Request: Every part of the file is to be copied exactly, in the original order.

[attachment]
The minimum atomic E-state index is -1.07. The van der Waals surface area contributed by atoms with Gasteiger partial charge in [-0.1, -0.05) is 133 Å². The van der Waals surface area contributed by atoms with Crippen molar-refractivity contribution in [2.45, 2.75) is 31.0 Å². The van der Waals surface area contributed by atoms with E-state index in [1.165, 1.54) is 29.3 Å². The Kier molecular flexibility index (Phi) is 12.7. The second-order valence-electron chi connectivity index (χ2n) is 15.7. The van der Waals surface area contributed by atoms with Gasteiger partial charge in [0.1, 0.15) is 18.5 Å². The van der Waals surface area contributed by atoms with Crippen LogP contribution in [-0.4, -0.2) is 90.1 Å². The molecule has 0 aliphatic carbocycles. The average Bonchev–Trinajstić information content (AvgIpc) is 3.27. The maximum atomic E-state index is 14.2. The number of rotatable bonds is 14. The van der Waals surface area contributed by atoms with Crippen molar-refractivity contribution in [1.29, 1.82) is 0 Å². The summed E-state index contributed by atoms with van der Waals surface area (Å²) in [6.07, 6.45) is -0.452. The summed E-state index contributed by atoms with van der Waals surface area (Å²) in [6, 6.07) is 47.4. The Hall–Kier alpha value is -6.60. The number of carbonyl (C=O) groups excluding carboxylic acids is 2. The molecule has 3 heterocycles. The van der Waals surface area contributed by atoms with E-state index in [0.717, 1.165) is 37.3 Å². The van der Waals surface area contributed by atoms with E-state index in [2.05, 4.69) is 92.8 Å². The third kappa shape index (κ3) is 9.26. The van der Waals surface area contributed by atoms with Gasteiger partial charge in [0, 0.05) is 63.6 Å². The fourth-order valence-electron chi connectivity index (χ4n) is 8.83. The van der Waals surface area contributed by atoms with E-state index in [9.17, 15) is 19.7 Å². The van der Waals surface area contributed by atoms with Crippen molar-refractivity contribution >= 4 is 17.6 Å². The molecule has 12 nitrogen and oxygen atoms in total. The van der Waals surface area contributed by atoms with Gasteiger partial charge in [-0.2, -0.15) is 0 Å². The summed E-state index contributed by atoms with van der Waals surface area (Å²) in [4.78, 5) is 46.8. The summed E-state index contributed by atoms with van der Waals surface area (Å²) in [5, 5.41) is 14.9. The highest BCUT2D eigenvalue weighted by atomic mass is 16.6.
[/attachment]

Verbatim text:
The minimum atomic E-state index is -1.07. The van der Waals surface area contributed by atoms with Gasteiger partial charge in [-0.1, -0.05) is 133 Å². The van der Waals surface area contributed by atoms with Crippen molar-refractivity contribution in [2.45, 2.75) is 31.0 Å². The van der Waals surface area contributed by atoms with E-state index in [1.165, 1.54) is 29.3 Å². The Kier molecular flexibility index (Phi) is 12.7. The second-order valence-electron chi connectivity index (χ2n) is 15.7. The van der Waals surface area contributed by atoms with Gasteiger partial charge in [0.1, 0.15) is 18.5 Å². The van der Waals surface area contributed by atoms with Crippen LogP contribution in [-0.4, -0.2) is 90.1 Å². The molecule has 0 aliphatic carbocycles. The average Bonchev–Trinajstić information content (AvgIpc) is 3.27. The maximum atomic E-state index is 14.2. The number of rotatable bonds is 14. The van der Waals surface area contributed by atoms with Crippen molar-refractivity contribution in [1.29, 1.82) is 0 Å². The summed E-state index contributed by atoms with van der Waals surface area (Å²) in [6.07, 6.45) is -0.452. The summed E-state index contributed by atoms with van der Waals surface area (Å²) in [6, 6.07) is 47.4. The Hall–Kier alpha value is -6.60. The number of carbonyl (C=O) groups excluding carboxylic acids is 2. The molecule has 3 heterocycles. The van der Waals surface area contributed by atoms with E-state index in [0.717, 1.165) is 37.3 Å². The van der Waals surface area contributed by atoms with E-state index in [2.05, 4.69) is 92.8 Å². The third kappa shape index (κ3) is 9.26. The van der Waals surface area contributed by atoms with Gasteiger partial charge in [0, 0.05) is 63.6 Å². The fourth-order valence-electron chi connectivity index (χ4n) is 8.83. The van der Waals surface area contributed by atoms with E-state index in [9.17, 15) is 19.7 Å². The van der Waals surface area contributed by atoms with Crippen molar-refractivity contribution >= 4 is 17.6 Å². The molecule has 12 nitrogen and oxygen atoms in total. The van der Waals surface area contributed by atoms with Gasteiger partial charge in [-0.2, -0.15) is 0 Å². The summed E-state index contributed by atoms with van der Waals surface area (Å²) in [4.78, 5) is 46.8. The summed E-state index contributed by atoms with van der Waals surface area (Å²) in [5, 5.41) is 14.9. The highest BCUT2D eigenvalue weighted by atomic mass is 16.6.